ORLANDO, Fla. — IT and the tech industry grapple with a long-standing diversity problem. It's a CIO’s job to proactively address the issue, broadening talent pipelines and creating a sense of belonging.
There are no shortcuts to building an equitable environment or fixing a bad one. CIOs and technology leaders must keep in mind actions speak louder than words.
At London-based retailer Burberry, diversity, equity and inclusion are something the entire leadership team is passionate about, according to Jonathan Sheldrake, VP of IT.
“If you speak to anybody from the IT leadership team or our leadership team at Burberry, this is what they’ll lead with,” Sheldrake said Monday at the Gartner IT Symposium/Xpo. “Because that’s the unlock, I think, to doing things differently, better, [and having] more productive and more engaged people.”
Sheldrake said he makes sure vendors share similar or complementary diversity, equity and inclusion values.
“I expect my partners and my organization at Burberry to live by those values and show up for them,” Sheldrake said.
The talent pipeline
Another area of focus for CIOs should be talent sourcing for leadership and across teams. For Dena Jones, VP, office of the CIO at Fannie Mae, the help she got along the way in her early career sticks with her.
“It’s part of the reason why I do what I do,” Jones said Wednesday during the annual conference. “There’s so many of us, Brown people, Black and Hispanics, in similar situations that don’t have those role models. Representation matters.”
One of the ways Jones pays it forward is by focusing on those just starting their career journey. The company has a heavy investment in local campus programs to engage prospective interns that can grow into associate positions upon graduation, Jones said.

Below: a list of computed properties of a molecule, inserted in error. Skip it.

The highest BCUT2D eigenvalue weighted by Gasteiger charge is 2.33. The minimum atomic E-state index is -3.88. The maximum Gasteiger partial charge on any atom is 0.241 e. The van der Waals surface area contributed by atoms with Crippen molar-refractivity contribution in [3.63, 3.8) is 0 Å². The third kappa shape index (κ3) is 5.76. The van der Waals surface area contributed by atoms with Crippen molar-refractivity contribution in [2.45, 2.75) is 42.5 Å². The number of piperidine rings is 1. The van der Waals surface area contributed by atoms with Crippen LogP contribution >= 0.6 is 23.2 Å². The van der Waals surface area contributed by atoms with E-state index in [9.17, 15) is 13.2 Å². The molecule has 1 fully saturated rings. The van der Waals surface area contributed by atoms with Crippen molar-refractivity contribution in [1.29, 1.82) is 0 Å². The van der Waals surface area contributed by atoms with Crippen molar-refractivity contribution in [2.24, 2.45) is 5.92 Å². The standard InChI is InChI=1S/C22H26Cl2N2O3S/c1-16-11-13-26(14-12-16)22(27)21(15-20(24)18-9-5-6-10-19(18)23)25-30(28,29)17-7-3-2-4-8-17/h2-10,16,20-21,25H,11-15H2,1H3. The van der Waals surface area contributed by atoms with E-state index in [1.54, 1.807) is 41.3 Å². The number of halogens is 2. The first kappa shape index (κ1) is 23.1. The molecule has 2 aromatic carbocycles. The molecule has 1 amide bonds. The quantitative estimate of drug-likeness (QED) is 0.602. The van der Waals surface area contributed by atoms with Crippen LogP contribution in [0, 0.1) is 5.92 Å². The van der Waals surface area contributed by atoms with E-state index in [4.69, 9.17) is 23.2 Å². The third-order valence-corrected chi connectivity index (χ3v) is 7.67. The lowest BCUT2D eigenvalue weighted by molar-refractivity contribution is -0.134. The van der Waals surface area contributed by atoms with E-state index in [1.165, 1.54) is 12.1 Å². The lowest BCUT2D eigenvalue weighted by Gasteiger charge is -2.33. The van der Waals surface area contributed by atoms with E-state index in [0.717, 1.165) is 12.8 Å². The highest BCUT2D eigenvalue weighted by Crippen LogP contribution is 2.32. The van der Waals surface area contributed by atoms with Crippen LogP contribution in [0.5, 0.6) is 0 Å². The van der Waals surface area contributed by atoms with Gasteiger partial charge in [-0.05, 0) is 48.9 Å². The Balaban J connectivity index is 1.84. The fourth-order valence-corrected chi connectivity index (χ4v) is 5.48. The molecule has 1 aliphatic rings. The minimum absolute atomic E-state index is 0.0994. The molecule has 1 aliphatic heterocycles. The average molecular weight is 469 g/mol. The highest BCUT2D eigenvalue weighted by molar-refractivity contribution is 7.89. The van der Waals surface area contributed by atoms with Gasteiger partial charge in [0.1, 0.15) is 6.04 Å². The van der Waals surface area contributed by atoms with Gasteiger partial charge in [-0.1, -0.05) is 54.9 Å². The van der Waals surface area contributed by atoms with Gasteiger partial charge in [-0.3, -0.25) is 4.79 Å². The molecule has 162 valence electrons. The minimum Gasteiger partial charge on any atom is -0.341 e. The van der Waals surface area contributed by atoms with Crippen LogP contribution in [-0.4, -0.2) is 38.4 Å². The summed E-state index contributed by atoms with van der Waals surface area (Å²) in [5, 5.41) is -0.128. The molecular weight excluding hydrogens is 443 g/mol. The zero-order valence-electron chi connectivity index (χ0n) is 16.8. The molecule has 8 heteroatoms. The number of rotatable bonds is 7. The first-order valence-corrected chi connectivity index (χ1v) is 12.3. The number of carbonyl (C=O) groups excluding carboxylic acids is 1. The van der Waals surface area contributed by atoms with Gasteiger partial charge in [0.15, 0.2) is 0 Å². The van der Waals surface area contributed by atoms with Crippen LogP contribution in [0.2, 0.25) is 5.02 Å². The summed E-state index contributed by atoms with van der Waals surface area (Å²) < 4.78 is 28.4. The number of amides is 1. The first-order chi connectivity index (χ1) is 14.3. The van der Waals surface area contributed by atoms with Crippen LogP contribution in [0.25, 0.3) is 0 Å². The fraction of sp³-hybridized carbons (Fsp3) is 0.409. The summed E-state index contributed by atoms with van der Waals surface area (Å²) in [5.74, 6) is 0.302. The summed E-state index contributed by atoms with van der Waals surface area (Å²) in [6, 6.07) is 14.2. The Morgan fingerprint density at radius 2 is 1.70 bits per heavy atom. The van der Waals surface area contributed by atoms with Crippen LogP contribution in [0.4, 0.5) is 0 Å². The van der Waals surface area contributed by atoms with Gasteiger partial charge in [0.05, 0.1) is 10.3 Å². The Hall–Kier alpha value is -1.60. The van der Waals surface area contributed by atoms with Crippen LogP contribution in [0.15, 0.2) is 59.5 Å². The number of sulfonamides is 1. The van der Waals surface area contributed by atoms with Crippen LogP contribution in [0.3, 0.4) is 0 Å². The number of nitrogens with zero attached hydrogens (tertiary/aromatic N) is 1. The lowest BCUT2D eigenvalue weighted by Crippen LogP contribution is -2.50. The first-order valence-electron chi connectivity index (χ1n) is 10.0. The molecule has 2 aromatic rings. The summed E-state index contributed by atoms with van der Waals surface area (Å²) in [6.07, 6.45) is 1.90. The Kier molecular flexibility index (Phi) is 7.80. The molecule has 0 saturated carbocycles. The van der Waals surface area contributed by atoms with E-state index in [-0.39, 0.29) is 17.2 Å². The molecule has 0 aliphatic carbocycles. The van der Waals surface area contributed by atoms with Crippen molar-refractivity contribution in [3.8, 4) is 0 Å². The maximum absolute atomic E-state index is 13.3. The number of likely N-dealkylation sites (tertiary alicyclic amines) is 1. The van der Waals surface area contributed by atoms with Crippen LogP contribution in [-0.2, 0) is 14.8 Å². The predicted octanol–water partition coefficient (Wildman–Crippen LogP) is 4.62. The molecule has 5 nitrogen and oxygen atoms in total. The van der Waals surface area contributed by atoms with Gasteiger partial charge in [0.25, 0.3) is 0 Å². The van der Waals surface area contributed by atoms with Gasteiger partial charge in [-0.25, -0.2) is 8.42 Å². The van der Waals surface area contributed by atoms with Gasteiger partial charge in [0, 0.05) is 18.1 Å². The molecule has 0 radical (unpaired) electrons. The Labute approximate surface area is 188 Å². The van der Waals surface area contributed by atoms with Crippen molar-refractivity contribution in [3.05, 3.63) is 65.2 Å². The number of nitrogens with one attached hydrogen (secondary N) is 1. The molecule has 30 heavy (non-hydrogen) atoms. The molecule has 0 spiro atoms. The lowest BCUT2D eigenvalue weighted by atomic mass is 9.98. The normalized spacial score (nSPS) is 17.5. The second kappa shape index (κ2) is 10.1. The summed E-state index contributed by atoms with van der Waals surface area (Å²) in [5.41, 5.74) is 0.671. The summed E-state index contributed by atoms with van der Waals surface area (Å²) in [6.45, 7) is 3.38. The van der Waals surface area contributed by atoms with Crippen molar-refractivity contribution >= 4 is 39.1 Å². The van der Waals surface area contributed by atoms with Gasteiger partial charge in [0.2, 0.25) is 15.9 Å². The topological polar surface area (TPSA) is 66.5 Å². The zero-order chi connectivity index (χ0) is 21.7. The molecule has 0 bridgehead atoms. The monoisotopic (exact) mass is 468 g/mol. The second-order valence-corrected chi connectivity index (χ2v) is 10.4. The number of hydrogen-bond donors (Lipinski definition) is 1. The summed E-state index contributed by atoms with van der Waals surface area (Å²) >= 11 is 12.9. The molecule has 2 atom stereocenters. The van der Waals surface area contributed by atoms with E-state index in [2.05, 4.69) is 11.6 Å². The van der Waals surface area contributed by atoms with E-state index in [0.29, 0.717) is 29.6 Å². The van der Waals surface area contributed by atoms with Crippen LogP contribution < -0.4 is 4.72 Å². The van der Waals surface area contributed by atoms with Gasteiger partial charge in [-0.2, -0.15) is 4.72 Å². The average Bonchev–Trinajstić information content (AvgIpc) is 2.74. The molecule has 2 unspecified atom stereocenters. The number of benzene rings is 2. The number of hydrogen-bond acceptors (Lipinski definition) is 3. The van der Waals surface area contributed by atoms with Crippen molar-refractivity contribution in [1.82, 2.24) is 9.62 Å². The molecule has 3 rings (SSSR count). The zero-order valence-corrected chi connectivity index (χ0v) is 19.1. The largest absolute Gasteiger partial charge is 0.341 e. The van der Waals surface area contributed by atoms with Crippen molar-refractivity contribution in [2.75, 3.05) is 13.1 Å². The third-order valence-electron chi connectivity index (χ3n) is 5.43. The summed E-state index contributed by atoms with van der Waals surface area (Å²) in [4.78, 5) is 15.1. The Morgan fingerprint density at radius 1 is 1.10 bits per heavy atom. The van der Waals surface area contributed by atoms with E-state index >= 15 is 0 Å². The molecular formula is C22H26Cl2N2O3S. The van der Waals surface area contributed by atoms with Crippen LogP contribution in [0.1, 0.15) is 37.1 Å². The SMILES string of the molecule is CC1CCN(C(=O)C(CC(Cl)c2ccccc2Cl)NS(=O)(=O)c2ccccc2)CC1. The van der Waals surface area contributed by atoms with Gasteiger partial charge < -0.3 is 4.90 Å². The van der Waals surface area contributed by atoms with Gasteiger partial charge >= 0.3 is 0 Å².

“A few years ago, Fannie Mae created Future Housing Leaders," Jones said. "They have a network of companies in the mortgage industry and they are sourcing diverse talent to expose them to careers in housing and then technology in the housing industry.”
The Washington, D.C.-based mortgage company also partners with affinity groups and nonprofit organizations, such as Inroads. For sourcing mid- to senior-level career candidates, the company leverages resources like the Hispanic Technology Executive Council, or HITEC, and the Information Technology Senior Management Forum, or ITSMF.
Diversifying the workforce requires the entire organization to take initiative.
“When I look at what I’ve done in my organization, nobody appointed me as DEI leader for Fannie Mae or for the CIO,” Jones said. “It takes a lot of people to support talent acquisition to make this happen.”
Some IT executives enter leadership roles with an explicit mandate to foster diversity. When Jerry Walker, CIO at the Oregon State Treasury, was asked to join the department, he said he was tasked to do just that.
The agency used to only seek out candidates with formal qualifications — such as college degrees — but that has changed drastically, according to Walker. Similar to Fannie Mae, the organization uses partnerships with local entities and nonprofits to source nontraditional candidates.
“We work with them and we say, ‘It’s okay if you don’t know this, we’re going to provide all this training and we’re going to upskill you, so if this is all you know, guess what? We’re going to teach you,'” Walker said Wednesday during the conference.
Much like the other government entities, the agency often struggles to compete with private sector salaries. But the upskilling potential serves to attract a broader talent pool.
Walker said the goal is not to hire a candidate and have them work at the company indefinitely, but rather to position a role as a launching pad for the rest of their careers.
"When they hear that, they get excited to work here," Walker said.